Pausing for a moment, I think of my answer, not wanting to further embarrass myself. “I don’t know much about poetry, but I liked what you read, sir.”
He laughs at me and it lessens some of the tension building in my stomach. His eyes are kind and his voice is pleasant, I can’t understand why he is such an outcast. There is a thickness in his face and extra skin under his chin, but I like his thick brown hair and broad shoulders. I feel his eyes roaming my skin and I remember in that moment that I am dressed like a streetwalker, ready for clubs and dancing later in the night. My blue skirt covers little and I know he is devouring my chest with his eyes, looking down into my loose fitting white blouse.
“Is it true what you read, that you have never been with a woman?” I ask. I still can’t believe it. It can’t be true. Can he be a virgin?
“Never,” he echoes.
“How about you take me out for a drink?”
Looking around the room and seeing nobody is listening, he tilts his head as if confused before saying, “With me?”
“No, with the blue haired girl. Of course you, sir.”
He laughs again, but it rings hollow this time and I can hear and feel his nerves. “What is the occasion?”
I let out a little sigh and I see his shoulders tense. He is bordering on panic and I touch his arm, gently. Shivering at my touch, he closes his eyes for a moment.
“We don’t need an occasion, silly, but it just so happens that tonight is my birthday.”
“Where will we go?” he cuts in.
I am beginning to see why the tally is never. Trying to resist rolling my eyes, I force a smile on my face and wait a few moments until the sarcasm is faded from what I will say. “We are less than two miles from Las Vegas Boulevard. I think we can find somewhere to get a drink.”
“Great, it’s a date then. Let’s go to Hard Rock,” I say, pulling him out of the café and through the double doors leading into the parking lot, stopping at Ray’s ’74 Firebird that I drove to the reading. He lets out a loud whistle of appreciation and stalks around the perimeter of the car, staring at each detail.
“Is this yours?” he says.
I think for a moment and shrugging my shoulders say, “It is now, I guess.”
He looks at me, questions in his light brown eyes, but I wave my hand for him to forget it.
“What is at the Hard Rock?” he asks as he settles into the passenger’s seat, which groans and complains under his weight.
“I have a room,” I answer, not meaning anything and for once, not flirting, but he pins his back against the seat and stares straight ahead as I turn onto Maryland Parkway. He is silent as I wait for the stoplight at Flamingo and I shake my head in wonder. Really? There is silence as I pull onto Paradise and drive the last stretch to the casino. I need a drink at this point and don’t know what to expect.
“You are lucky, I hope you realize,” he says as I park the car. I study his eyes for a moment, trying to decide if he is joking or not.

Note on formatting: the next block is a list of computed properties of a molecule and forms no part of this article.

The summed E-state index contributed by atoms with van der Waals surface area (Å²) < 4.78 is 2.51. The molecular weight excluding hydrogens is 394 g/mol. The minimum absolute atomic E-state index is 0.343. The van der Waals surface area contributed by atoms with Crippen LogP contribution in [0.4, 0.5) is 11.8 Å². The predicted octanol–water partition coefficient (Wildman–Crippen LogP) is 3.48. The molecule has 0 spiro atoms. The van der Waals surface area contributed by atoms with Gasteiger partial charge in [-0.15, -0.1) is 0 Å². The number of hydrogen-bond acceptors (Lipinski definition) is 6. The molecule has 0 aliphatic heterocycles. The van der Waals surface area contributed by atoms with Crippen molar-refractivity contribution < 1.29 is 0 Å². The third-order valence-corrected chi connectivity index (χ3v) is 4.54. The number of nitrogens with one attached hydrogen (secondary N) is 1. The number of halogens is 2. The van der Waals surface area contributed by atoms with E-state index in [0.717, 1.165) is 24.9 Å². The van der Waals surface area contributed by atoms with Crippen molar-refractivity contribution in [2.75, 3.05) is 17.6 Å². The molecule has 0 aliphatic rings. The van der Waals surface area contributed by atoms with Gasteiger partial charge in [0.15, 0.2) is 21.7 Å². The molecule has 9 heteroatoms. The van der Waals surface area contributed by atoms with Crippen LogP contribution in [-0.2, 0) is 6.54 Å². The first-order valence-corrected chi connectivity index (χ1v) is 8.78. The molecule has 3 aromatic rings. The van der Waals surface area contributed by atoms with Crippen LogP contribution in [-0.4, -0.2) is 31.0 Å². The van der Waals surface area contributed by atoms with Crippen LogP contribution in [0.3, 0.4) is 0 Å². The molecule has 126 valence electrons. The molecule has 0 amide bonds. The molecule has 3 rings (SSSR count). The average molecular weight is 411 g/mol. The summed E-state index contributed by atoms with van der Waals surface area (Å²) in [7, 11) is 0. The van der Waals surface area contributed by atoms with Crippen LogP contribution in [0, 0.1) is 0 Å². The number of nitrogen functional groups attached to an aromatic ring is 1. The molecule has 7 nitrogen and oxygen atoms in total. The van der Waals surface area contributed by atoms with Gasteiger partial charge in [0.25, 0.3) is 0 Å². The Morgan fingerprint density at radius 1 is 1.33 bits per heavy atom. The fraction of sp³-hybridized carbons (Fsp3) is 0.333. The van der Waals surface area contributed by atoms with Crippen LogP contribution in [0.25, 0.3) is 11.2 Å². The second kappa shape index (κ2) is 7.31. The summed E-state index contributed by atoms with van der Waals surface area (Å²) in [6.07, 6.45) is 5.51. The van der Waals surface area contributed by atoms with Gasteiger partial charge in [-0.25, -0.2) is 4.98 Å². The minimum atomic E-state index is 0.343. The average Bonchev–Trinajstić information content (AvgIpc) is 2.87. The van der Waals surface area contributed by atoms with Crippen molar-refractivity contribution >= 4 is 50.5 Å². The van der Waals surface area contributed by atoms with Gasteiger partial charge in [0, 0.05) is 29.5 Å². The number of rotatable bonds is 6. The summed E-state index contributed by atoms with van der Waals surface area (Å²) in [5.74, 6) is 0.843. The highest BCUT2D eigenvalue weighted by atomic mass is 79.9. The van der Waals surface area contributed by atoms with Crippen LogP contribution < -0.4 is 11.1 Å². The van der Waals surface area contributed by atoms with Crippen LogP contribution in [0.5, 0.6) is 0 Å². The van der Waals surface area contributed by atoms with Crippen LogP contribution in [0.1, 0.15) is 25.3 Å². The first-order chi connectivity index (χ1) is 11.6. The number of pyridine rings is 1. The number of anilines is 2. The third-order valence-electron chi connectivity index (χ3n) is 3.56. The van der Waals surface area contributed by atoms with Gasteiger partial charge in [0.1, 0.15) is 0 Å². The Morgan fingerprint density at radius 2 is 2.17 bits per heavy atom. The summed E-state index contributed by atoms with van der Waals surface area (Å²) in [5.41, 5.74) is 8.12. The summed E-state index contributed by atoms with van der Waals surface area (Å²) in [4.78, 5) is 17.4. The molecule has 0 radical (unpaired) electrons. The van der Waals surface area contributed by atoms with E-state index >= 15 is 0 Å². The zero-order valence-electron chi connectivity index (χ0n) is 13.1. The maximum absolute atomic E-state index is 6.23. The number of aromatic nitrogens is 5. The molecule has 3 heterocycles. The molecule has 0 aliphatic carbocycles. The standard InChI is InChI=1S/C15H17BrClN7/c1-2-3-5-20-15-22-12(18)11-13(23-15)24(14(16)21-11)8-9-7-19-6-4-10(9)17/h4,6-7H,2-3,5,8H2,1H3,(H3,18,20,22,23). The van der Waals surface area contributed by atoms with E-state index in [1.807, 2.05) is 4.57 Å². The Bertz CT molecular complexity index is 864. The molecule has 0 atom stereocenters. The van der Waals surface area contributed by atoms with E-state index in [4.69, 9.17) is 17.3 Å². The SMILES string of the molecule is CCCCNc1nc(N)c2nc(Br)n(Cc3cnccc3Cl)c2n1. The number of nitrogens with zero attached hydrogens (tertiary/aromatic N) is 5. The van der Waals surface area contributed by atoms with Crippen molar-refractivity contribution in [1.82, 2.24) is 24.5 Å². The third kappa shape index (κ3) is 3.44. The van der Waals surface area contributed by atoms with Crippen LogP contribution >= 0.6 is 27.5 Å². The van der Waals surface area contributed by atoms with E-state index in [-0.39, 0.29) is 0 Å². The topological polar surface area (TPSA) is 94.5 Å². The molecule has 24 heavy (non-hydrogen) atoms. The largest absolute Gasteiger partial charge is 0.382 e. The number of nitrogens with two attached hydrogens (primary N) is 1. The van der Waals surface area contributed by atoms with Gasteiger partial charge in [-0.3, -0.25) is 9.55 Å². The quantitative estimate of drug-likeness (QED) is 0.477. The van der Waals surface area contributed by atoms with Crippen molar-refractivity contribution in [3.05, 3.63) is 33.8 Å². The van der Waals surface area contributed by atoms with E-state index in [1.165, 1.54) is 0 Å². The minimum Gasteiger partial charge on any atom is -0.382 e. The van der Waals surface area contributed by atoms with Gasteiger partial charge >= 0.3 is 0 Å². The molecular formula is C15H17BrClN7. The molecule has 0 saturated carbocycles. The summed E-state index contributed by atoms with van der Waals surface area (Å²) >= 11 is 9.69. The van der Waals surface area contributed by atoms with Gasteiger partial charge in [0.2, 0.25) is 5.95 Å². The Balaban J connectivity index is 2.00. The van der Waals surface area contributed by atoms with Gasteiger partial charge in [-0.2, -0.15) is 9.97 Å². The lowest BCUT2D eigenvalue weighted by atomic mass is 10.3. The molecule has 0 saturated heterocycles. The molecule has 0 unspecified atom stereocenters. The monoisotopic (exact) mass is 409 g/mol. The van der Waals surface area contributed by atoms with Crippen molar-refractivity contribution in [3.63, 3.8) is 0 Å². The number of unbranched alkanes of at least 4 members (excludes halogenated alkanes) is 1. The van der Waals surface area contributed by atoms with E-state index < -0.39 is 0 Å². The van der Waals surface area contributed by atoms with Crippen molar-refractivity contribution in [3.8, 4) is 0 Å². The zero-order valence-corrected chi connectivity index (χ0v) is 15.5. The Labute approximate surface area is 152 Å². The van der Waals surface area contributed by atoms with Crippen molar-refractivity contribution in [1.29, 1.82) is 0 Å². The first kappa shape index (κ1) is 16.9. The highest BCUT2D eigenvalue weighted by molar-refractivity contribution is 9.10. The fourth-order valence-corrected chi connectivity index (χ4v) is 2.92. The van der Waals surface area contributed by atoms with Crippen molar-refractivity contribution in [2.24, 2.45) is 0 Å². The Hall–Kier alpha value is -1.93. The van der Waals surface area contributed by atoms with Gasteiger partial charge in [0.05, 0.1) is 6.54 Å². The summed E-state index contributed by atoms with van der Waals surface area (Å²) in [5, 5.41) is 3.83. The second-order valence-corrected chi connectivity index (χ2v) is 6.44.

“How so, sir?”
“You are the most beautiful women I have ever seen in my life. You hit the lottery at birth. Perfect hair, flawless skin, eyes a pale baby blue that is tearing away at my insides as I look at you. Can you imagine what your life might be like if you had been born fat and ugly like me?”
He eyes fall away from me and I respond before I can stop the words from escaping my mouth, “Maybe if I hadn’t been so perfect looking my father might have refrained from sticking it in me so often.”
I jump from the car, tears in my eyes and wait for him at the entrance. I know I have said too much, but it simply came out. I didn’t plan to say that and you can’t un-say a thing once it enters the world. He avoids my eyes as we navigate the crowded halls of Friday night and I wonder for a moment what I am doing. I could be with Mary and Ray and Peter, but I am here…doing…I don’t know. Suddenly, he stops, a few feet from the gate to the center bar.
“I don’t know if this is such a good idea.”
“It is just a drink, sir.”
“But…” he looks around for a moment again, that sinking feeling that he is about to have a panic attack rising in my belly. “I don’t do this. The social thing, drinking, women. You are far too beautiful for me.”
“Don’t worry about that. Spend time with me, don’t think,” I say, reaching out and taking his hand in mine. He jumps and laughs, squeaking out a nervous laugh that skips and repeats as he tries to pull away from me. I know I am making his anxiety worse and I release his hand, which serves to calm him a bit. I wait for him to gain control of his breathing before I speak again. “You are right though, it is getting late and I have plans for tonight, will you be able to get home okay?”
Relief washes over his features and he smiles, which makes it all worth it. “I can find a taxi. It is Vegas, after all.”
“Ok, sir, but you owe me a hug,” I say, holding my arms open. He doesn’t fight or argue or hem and haw and instead throws his thick arms around my body, crushing me into his chest.
“I can’t thank you enough.”
“No need,” I say, kissing him lightly on the cheek. After a few moments, he walks towards the lobby of the casino, swallowed in a sea of humanity.